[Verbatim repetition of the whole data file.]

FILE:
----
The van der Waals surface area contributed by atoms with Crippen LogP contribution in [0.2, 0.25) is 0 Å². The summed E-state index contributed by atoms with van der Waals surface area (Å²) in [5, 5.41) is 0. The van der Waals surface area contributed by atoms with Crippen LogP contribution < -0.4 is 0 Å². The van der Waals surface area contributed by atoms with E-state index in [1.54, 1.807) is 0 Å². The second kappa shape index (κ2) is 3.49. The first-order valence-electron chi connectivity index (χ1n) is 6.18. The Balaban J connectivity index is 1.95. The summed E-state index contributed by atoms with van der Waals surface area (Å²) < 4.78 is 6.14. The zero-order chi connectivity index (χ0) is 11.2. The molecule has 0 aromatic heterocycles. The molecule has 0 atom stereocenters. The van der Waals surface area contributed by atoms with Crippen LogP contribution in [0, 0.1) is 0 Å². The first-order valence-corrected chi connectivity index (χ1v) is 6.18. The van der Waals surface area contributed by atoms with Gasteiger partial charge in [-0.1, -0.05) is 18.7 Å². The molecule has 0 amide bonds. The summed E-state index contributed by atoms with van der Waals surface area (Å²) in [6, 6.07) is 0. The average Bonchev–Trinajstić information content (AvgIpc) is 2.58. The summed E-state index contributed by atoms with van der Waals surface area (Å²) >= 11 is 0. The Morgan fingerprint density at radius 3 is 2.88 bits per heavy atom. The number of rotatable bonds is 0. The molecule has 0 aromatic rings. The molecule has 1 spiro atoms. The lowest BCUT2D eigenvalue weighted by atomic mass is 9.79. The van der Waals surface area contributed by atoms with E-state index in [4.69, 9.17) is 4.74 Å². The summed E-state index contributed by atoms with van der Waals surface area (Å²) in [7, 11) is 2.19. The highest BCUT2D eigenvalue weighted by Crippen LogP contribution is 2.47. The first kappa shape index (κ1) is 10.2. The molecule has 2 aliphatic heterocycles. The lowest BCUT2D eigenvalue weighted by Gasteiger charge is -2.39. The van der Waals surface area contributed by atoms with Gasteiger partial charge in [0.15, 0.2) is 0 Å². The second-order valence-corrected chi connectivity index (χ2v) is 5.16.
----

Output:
The van der Waals surface area contributed by atoms with Crippen LogP contribution in [0.2, 0.25) is 0 Å². The summed E-state index contributed by atoms with van der Waals surface area (Å²) in [5, 5.41) is 0. The van der Waals surface area contributed by atoms with Crippen LogP contribution < -0.4 is 0 Å². The van der Waals surface area contributed by atoms with E-state index in [1.54, 1.807) is 0 Å². The second kappa shape index (κ2) is 3.49. The first-order valence-electron chi connectivity index (χ1n) is 6.18. The Balaban J connectivity index is 1.95. The summed E-state index contributed by atoms with van der Waals surface area (Å²) < 4.78 is 6.14. The zero-order chi connectivity index (χ0) is 11.2. The molecule has 0 aromatic heterocycles. The molecule has 0 atom stereocenters. The van der Waals surface area contributed by atoms with Crippen LogP contribution in [0, 0.1) is 0 Å². The first-order valence-corrected chi connectivity index (χ1v) is 6.18. The van der Waals surface area contributed by atoms with Gasteiger partial charge in [-0.1, -0.05) is 18.7 Å². The molecule has 0 amide bonds. The summed E-state index contributed by atoms with van der Waals surface area (Å²) in [6, 6.07) is 0. The average Bonchev–Trinajstić information content (AvgIpc) is 2.58. The summed E-state index contributed by atoms with van der Waals surface area (Å²) >= 11 is 0. The Morgan fingerprint density at radius 3 is 2.88 bits per heavy atom. The number of rotatable bonds is 0. The molecule has 0 aromatic rings. The molecule has 1 spiro atoms. The lowest BCUT2D eigenvalue weighted by atomic mass is 9.79. The van der Waals surface area contributed by atoms with E-state index in [4.69, 9.17) is 4.74 Å². The summed E-state index contributed by atoms with van der Waals surface area (Å²) in [7, 11) is 2.19. The highest BCUT2D eigenvalue weighted by Crippen LogP contribution is 2.47. The first kappa shape index (κ1) is 10.2. The molecule has 2 aliphatic heterocycles. The lowest BCUT2D eigenvalue weighted by Gasteiger charge is -2.39. The van der Waals surface area contributed by atoms with Gasteiger partial charge in [0.15, 0.2) is 0 Å². The second-order valence-corrected chi connectivity index (χ2v) is 5.16.